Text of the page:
I’m hot, sweaty; at the river bed, near to where I’ve made camp for the past week, washing my only clothes. I am putrid; my own smell is offensive even to me. The sun feels close. In-my-face, right-there-kinda-close.
Ten years ago, before the apocalypse, the weather here was pleasant. Oh, we had seasons, sure; sometimes we had scorching summer days, and cold winters that made your bones ache. But nothing like this.
Looking up, I see the twigs above my head will do for a clothesline, so I throw my singlet and shorts on the branch. Gone are the days of pegs and a Hills Hoist. I chuckle, remembering those simpler times. To think I actually used to worry if it rained while washing was on the line. I would scurry outside to unpeg them in haste and rush back indoors. Now, I’d happily dance in any rain.
The heat is so oppressive I feel shaky. My clothes are almost dry. I glance around, more out of habit than concern that someone might be nearby. I have lost track of when I last saw another human. Months, maybe even a year. I take off my crop top and knickers and leave them on a large rock, while I slip naked into the trickling river.
Not as cool as I imagined, but revitalising. I dunk my head under; the pleasure of water in my hair is indescribable. If I were to speak, all words would be rendered gibberish. I sit on the river bed, watch in fascination as a fish swims past. All sea life and river creatures were destroyed in the explosion, or so I thought.
If there’s one, there must be others.
There must be more swimming around. If I can fashion a spear from a tree branch, I can hopefully extend my diet from berries and grubs to old-school protein. My mouth is salivating as I sink beneath the water. I open my eyes while under. On the bank, I see legs. Human legs, bare save for steel-capped boots.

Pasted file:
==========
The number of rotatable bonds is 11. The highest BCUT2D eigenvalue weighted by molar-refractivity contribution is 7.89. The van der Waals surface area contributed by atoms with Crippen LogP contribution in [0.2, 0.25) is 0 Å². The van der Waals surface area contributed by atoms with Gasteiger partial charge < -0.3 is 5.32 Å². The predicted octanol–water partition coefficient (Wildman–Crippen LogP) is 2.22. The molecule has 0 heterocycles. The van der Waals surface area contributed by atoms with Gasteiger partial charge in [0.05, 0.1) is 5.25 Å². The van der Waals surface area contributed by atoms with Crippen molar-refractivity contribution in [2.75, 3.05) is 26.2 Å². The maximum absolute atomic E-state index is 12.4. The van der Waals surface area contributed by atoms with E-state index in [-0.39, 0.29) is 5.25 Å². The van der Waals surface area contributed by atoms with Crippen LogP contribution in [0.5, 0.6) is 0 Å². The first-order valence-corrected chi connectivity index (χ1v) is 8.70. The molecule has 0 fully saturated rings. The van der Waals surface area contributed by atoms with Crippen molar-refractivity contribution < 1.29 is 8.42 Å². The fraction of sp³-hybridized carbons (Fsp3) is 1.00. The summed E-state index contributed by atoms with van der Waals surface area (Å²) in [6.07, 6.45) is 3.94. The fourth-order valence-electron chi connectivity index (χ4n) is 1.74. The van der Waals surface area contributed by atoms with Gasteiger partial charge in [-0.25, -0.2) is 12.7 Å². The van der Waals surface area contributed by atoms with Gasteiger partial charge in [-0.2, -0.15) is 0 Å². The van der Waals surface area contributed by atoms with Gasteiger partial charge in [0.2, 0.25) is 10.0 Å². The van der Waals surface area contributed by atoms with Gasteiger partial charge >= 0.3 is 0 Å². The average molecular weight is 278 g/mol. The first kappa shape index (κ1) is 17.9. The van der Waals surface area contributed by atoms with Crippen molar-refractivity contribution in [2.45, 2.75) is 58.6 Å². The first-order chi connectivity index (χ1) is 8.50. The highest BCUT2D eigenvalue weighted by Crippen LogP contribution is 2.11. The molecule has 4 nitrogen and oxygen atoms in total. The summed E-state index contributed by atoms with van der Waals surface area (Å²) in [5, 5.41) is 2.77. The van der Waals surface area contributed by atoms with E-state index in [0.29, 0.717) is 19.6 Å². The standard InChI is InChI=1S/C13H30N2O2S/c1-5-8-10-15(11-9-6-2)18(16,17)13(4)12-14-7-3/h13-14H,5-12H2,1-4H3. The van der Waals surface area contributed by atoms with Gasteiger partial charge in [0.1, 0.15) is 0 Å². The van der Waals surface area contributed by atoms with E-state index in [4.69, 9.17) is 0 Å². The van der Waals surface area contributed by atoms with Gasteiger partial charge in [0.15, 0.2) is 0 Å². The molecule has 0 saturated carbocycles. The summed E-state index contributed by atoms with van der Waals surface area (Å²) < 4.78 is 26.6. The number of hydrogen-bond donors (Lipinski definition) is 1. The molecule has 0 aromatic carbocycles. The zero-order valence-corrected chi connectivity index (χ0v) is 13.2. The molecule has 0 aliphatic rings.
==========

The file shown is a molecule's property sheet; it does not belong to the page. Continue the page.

My heart swells to fill my chest cavity. I slowly bring my head above water, hiding my fear and vulnerability.
‘Hello.’ The legs speak.
I look up, and up. A man.
‘I’m afraid I’ve caught you at a bad time.’ He smiles, nodding at my nakedness.
I want to curl up and die. Instead, I stand. The water glistens and trickles over my skin. Walking past him, I collect my underwear from the rock, and my singlet and short on the branch, and say, ‘Not at all.’
He watches me as I dress. ‘Name’s Mike.’
‘Shell.’ I feel strangely at ease with this guy.
‘How long you been on your own?’
‘Don’t remember the last time I spoke out loud.’
‘Me neither.’ He continues to stare. Clears his throat and says, ‘Got supplies if ya wanna share. Keen?’
I wait a beat. Consider my options. Before I my thoughts are clear in my own head, my mouth responds as if working as a sole operator, ‘Sure.’
‘There’s fish in here, d’ya know?’
‘Yeah, one just swum past me.’
‘Gotta spear in me stuff. Can I set up camp with you. Up there?’
He’s found my camp then. Probably been through my things. I still feel at ease with him. I nod. ‘Let’s get you settled. Then we can fish for dinner.’
‘Feels good to find a mate, Shell.’
‘You know Mike. I think you’re right.’ I stop, look him in the eye, hold out my hand and say, ‘To new friendships.’